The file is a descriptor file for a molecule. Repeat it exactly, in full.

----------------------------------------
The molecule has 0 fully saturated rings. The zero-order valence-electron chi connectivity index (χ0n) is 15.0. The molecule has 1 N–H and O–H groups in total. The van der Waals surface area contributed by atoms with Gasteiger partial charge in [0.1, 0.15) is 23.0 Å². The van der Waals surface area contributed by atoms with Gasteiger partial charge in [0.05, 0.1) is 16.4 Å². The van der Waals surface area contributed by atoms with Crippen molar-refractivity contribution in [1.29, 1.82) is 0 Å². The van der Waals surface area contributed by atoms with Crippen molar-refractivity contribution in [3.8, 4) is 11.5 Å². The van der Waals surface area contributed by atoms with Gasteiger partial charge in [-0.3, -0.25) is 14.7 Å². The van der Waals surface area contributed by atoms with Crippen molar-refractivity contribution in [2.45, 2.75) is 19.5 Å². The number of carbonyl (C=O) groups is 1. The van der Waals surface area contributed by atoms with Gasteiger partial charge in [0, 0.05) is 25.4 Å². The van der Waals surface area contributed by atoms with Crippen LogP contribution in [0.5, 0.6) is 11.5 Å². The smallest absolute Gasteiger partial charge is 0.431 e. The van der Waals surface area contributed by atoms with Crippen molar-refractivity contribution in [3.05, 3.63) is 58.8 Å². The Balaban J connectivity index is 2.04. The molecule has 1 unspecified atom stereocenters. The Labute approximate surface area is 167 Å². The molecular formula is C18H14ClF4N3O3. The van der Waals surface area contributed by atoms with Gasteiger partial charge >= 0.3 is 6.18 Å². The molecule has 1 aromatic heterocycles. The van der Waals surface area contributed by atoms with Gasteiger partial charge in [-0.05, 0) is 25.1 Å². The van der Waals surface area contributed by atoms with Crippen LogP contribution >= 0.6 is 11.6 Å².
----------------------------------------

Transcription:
The molecule has 0 fully saturated rings. The zero-order valence-electron chi connectivity index (χ0n) is 15.0. The molecule has 1 N–H and O–H groups in total. The van der Waals surface area contributed by atoms with Gasteiger partial charge in [0.1, 0.15) is 23.0 Å². The van der Waals surface area contributed by atoms with Gasteiger partial charge in [0.05, 0.1) is 16.4 Å². The van der Waals surface area contributed by atoms with Crippen molar-refractivity contribution in [1.29, 1.82) is 0 Å². The van der Waals surface area contributed by atoms with Crippen molar-refractivity contribution in [3.8, 4) is 11.5 Å². The van der Waals surface area contributed by atoms with Gasteiger partial charge in [-0.3, -0.25) is 14.7 Å². The van der Waals surface area contributed by atoms with Crippen molar-refractivity contribution in [2.45, 2.75) is 19.5 Å². The number of carbonyl (C=O) groups is 1. The van der Waals surface area contributed by atoms with Gasteiger partial charge in [0, 0.05) is 25.4 Å². The van der Waals surface area contributed by atoms with Crippen LogP contribution in [0.5, 0.6) is 11.5 Å². The smallest absolute Gasteiger partial charge is 0.431 e. The van der Waals surface area contributed by atoms with Crippen molar-refractivity contribution in [3.05, 3.63) is 58.8 Å². The Balaban J connectivity index is 2.04. The molecule has 1 unspecified atom stereocenters. The Labute approximate surface area is 167 Å². The molecular formula is C18H14ClF4N3O3. The van der Waals surface area contributed by atoms with Gasteiger partial charge >= 0.3 is 6.18 Å². The molecule has 1 aromatic heterocycles. The van der Waals surface area contributed by atoms with Gasteiger partial charge in [-0.05, 0) is 25.1 Å². The van der Waals surface area contributed by atoms with Crippen LogP contribution >= 0.6 is 11.6 Å².